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Conveying the legacy of Britton Chance in Northern Finland

Ilmo Hassinen / University of Oulo, Finland

15 April 2011

My postdoctoral stay in Johnson Foundation with Britton Chance was seminal for my subsequent career in biomedicine. In 1966 I had finished my doctoral thesis about hydrogen transfer into mitochondria during ethanol metabolism. It was logical to search for a postdoctoral position in a mitochondriology laboratory. Nils-Erik Leo Saris, the official opponent at the public defence of my thesis, was the first Finn having worked at Johnson Foundation and a suitable link to the University of Pennsylvania. So, I arrived in Philadelphia in April 1967.

My previous work had a bearing on Complex I, so that it was logical that I continued with the same subject of study also at the Johnson Foundation. Complex I was in those days a hot topic, since Britton Chance and collaborators had just published two papers about a chain of two flavins in Complex I. My subsequent experiments, however, showed that everything was not as it appeared. I showed that no flavin chain existed in Complex I, just one FMN. I was able to identify the other flavin, but it was in the soluble mitochondrial matrix. Those findings were the basis of the only paper I published during my Philadelphian stay (Hassinen & Chance: Biochim Biophys Res Commun 31: 895, 1968), but its importance for me was somewhere else.

My experimentation in Britton Chance's laboratory familiarized me with the methods of physical biochemistry, spectroscopy, optics and electronics, and because of my medical background I was interested in applying those at the level of intact tissues and organs. Crucial for subsequent developments was the 1968 summer course "Electronics for Scientist", arranged at the Johnson Foundation. Teachers were Joseph Higgins and John Leigh, from whom we learned the essence of analogue electronics, building amplifiers, etc. Even the economics of the course was clever: At registration, the participants had to make a deposition, and if they quitted or did not pass the examination, they lost the money and those who passed, divided the funds.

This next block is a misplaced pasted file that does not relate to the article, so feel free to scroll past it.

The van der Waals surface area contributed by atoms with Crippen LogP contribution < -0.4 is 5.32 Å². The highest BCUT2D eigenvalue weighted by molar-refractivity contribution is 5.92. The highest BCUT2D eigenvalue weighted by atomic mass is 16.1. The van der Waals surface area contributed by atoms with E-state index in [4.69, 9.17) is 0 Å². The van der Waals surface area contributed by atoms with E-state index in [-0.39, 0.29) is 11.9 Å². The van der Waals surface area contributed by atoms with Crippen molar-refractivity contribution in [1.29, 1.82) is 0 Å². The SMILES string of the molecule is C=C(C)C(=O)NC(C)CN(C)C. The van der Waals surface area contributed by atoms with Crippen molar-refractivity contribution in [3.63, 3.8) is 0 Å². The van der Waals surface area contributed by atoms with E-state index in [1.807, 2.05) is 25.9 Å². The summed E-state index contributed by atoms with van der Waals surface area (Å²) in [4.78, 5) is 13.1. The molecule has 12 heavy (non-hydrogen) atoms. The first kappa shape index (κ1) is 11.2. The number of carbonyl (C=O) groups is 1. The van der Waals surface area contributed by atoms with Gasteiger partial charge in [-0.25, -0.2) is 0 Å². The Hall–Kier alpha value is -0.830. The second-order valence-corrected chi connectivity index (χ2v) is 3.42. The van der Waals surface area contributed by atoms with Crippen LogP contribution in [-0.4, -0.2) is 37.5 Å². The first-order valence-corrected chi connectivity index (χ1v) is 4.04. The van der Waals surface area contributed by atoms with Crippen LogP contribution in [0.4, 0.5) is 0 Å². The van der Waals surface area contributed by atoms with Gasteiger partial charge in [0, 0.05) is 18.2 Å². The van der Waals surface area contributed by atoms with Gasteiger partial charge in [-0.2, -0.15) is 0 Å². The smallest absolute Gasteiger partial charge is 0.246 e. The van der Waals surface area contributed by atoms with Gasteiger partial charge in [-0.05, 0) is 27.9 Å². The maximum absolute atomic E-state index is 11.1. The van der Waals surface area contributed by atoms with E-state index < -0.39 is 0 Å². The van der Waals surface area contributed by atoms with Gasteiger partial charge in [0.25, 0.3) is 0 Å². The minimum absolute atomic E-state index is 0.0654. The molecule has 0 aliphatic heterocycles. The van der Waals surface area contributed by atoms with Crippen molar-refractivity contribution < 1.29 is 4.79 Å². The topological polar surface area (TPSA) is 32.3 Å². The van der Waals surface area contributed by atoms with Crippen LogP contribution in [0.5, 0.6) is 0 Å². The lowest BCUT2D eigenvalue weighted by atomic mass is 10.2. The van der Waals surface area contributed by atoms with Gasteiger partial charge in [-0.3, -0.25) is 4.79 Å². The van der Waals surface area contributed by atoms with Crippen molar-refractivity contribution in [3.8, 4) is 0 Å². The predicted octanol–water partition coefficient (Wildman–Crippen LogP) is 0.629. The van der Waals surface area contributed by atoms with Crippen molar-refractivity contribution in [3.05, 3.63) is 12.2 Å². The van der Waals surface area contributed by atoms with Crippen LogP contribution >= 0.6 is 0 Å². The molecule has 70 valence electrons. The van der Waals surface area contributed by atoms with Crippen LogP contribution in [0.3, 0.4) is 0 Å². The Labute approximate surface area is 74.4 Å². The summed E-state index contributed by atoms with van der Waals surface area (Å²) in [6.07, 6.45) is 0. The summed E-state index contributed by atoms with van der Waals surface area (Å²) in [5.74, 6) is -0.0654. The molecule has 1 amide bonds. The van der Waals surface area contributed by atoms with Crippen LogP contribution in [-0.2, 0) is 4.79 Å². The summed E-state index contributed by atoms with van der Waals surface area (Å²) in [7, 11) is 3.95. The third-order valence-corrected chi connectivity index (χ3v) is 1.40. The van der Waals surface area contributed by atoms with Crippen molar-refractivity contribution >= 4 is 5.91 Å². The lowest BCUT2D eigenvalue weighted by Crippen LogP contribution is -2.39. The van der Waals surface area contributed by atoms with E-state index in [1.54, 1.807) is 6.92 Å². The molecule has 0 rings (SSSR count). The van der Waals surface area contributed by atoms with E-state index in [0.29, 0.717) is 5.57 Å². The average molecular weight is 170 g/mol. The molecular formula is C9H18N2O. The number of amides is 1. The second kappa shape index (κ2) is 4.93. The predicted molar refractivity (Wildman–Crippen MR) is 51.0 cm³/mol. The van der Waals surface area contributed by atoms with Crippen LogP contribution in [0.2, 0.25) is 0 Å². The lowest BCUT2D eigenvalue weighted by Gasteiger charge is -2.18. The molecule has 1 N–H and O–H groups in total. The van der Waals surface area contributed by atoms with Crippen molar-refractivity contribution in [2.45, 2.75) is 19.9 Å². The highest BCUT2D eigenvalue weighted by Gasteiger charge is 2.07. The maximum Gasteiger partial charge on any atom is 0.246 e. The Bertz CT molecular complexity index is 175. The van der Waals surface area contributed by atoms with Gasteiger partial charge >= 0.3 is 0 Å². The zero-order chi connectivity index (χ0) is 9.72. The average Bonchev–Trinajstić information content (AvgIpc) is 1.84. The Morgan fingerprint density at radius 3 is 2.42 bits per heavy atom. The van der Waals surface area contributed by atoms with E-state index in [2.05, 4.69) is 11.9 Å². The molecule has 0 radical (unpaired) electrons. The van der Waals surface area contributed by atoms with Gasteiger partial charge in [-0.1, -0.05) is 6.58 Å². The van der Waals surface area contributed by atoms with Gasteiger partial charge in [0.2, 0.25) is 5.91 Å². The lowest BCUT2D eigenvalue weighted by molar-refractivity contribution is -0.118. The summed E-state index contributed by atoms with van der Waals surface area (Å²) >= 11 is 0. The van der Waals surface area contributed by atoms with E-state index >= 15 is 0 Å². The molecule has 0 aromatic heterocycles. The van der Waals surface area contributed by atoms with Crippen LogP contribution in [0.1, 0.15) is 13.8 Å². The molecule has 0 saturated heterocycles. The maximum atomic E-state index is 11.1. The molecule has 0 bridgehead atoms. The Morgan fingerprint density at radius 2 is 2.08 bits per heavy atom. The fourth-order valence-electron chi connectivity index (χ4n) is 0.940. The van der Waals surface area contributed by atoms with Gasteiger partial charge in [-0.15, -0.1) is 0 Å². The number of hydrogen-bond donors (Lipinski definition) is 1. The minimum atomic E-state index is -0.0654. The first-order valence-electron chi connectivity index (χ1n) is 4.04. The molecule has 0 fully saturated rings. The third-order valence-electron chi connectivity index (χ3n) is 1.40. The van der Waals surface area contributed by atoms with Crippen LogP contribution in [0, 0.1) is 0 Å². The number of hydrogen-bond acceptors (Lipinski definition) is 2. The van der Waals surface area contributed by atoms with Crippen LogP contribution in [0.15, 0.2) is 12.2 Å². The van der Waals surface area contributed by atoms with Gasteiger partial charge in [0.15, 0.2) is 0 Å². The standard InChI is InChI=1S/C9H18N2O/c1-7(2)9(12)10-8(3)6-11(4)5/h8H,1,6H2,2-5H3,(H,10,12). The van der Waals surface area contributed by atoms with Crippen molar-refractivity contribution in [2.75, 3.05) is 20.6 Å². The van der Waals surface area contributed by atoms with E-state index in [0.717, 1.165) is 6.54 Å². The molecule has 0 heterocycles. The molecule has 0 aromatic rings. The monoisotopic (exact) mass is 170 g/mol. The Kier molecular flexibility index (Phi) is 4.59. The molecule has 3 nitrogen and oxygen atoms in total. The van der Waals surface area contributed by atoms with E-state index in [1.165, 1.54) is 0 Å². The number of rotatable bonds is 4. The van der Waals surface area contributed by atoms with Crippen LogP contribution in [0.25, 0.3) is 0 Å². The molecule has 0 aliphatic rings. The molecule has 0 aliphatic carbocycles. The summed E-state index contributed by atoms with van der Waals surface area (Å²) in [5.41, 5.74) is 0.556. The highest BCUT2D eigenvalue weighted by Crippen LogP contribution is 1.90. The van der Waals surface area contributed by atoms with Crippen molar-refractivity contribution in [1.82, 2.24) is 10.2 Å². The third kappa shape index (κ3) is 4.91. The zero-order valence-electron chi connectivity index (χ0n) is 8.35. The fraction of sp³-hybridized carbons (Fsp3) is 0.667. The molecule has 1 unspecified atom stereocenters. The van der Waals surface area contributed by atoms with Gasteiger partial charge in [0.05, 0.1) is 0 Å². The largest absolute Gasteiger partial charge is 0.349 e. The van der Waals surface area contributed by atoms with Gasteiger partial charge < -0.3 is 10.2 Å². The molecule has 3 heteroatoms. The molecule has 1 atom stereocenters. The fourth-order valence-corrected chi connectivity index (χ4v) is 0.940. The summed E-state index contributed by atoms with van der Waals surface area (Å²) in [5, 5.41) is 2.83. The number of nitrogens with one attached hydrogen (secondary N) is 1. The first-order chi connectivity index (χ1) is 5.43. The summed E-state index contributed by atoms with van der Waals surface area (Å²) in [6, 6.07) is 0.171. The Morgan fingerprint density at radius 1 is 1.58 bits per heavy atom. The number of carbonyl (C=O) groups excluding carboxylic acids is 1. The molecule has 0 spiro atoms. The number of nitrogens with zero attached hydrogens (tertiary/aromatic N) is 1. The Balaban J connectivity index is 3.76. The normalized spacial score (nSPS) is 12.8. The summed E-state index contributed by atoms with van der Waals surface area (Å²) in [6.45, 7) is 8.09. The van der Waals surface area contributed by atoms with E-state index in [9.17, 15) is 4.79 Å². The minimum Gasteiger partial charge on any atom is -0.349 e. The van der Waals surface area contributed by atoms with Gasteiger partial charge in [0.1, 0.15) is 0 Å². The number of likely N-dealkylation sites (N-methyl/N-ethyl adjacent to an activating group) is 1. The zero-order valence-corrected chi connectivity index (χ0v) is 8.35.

After my return back home to the Department of Medical Chemistry, University of Helsinki, I was eager to start with mitochondria. I desperately needed a sensitive dual wavelength spectrophotometer, but the Departmental funds were not sufficient for the purchase. So I made the bold decision to build the instrument on the basis of skills I learned in the Britton Chance laboratory. This was a lucky move, because the custom-built instrument was easy to adapt to various needs, when we turned towards optical readout of intact organs. Sufficient novelty was contained in further developments of the instrument to deserve publication (Hassinen & Jämsä: Anal Biochem 120:365, 1982: Hassinen: Meth Enzymol 123H: 311, 1986). The instrument is still in use in our laboratory.

The "mitochondria in situ" strategy has been one line of approaches in our studies on metabolic regulation and oxidative phosphorylation. After my move in 1973 to the University of Oulu in Northern Finland we adapted the isolated perfused heart as a versatile and practical platform where ATP consumption can be easily varied and its effects on energy metabolism studied by means of optical methods. Both surface optical and NMR spectroscopy (31P and 13C) have been applied.

The centre of effort in our studies has during the last 15 years been shifted to molecular biology, mitochondrial DNA, probing of mitochondrial complex I function and disease by site-directed mutagenesis in Escherichia coli NDH-1, but as depicted in our recent mutagenesis work (Maliniemi, Kervinen, Hassinen: Mitochondrion 9:394, 2009), readiness in spectroscopy I gathered in my early postdoctoral years at the University of Pennsylvania has been of enormous help.

After my postdoctoral period I have returned to the Chance laboratory for shorter periods. Six weeks in 1989 produced two publications in collaboration with Shoko Nioka, Kinji Ito and Britton Chance.

If applications of a variety of non-destructive monitoring methods (optical, absorbance, fluorescence and NMR spectroscopy) are taken as a criterion to present the legacy of Britton Chance since I first learned those in his laboratory, that tradition has contributed to at least sixteen of the Ph.D. thesis works from our group. For the same reason, 46 papers of my 176 research rapports on mitochondria can be regarded as continuation of the legacy of Britton Chance. Eight of the former members of our group are now in the rank of professors, so that the scientific family three is growing branches.

Ilmo Hassinen
Professor Emeritus, Department of Medical Biochemistry and Molecular Biology
Institute of Biomedicine, University of Oulu, Finland

Representative papers in legacy of Britton Chance: